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Baptism

#storychanging

Baptism

MondayMake disciples of all nations, baptizing them in the name of the Father, the Son, and the Holy Spirit. Matt. 28:19

“Hey, I need to get my kids baptized. Where do I sign ‘em up?”

“Sure, I’m a Christian. I got baptized when I was a kid.”

“I’ve been messing up and I need to get my act together. I’m gonna get baptized and maybe that will straighten me out.”

Few biblical commands are as misunderstood as baptism; however, the practice doesn’t belong only to Christians. Baptism was a part of Judaism before Jesus came along and some cults and false religions use baptism as part of their ceremonies. So what is it and why do we do it? The Greek word baptizo’ means “to dip or submerge, primarily as part of a ceremony.” So Jesus commanded His disciples to “dip or submerge” new disciples in the name of the triune God: Father, Son, and Holy Spirit. It doesn’t save us; Jesus does that. As a wedding band symbolizes the end of an old life and the beginning of a new union, baptism symbolizes the end of self-rule and a surrender to the lordship of Jesus. Infants can’t make that decision. Most little children can’t either. Sprinkling or dabbing on the forehead is not baptism. Neither is dunking oneself. Jesus was immersed by John before He began His earthly ministry, so we follow His example before we step into the ministries He has for us.

Final Thought:  Have you been scripturally baptized since surrendering to the lordship of Jesus Christ?

Prayer: Father, did I understand what I was doing when I was baptized? I want to be sure I have followed your example and been public about my decision to receive you as Savior and Lord. Show me whether my baptism was genuine. Amen. 

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Tuesday  They came to some water, and the eunuch said, “There’s some water! Why can’t I be baptized?”   Acts 8:36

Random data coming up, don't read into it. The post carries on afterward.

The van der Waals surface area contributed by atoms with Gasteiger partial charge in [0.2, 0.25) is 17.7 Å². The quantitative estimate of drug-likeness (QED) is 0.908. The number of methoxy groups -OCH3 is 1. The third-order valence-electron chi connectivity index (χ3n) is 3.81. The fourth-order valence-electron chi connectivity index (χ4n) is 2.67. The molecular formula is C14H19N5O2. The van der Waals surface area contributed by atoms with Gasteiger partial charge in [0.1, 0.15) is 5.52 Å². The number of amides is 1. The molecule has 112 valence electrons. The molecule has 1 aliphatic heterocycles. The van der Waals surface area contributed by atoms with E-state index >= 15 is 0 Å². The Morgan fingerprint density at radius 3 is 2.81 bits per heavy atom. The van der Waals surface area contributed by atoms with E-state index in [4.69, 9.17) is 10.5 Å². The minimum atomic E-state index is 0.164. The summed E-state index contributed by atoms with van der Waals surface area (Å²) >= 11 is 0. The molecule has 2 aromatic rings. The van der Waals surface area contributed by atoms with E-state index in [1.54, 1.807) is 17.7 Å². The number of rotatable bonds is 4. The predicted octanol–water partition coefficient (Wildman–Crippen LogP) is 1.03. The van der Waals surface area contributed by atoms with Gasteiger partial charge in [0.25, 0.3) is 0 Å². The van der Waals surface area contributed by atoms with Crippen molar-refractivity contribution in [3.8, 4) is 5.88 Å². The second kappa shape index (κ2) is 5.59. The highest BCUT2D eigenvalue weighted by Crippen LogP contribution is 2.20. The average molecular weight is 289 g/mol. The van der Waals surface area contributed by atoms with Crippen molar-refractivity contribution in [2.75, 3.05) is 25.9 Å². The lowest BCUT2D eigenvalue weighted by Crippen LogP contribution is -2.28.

It finally made sense! When Phillip explained the scriptures to him, he felt that his heart would burst with love for this Savior they called Jesus. The One the prophets had written about thousands of years ago was the very Son of God! Jesus had died for him and risen again! That knowledge opened a window in his soul where light streamed in. What could he do to show God how he felt? He was only a eunuch, a servant of the Ethiopian queen. Why would the great God send Phillip to someone like him? This newfound faith would change everything, but how could he mark such a change? Questions spilled out of his heart and became words. “Look, my friend!” he cried. “There is a pond of water just ahead. Can I be baptized?”

This eunuch understood the meaning of baptism. It was a sacred action that cemented this new love for his Savior. That’s what many do not understand. They come for baptism thinking that the act itself will change them or that perhaps God will be so impressed by their efforts that He will grant them eternal life. But scriptural baptism is an outward action that reveals an inward change. Without that inward change of allegiance, we’re only getting wet. In some closed countries, Christians are not persecuted until they are baptized. Even those authorities know that baptism is symbolic of a life change. Immersion in water is only baptism when it follows a transfer of ownership. It is a public declaration that our lives now belong to Jesus. Like the Ethiopian eunuch, we demonstrate our newfound commitment to Christ by being baptized. It is our first step of obedience.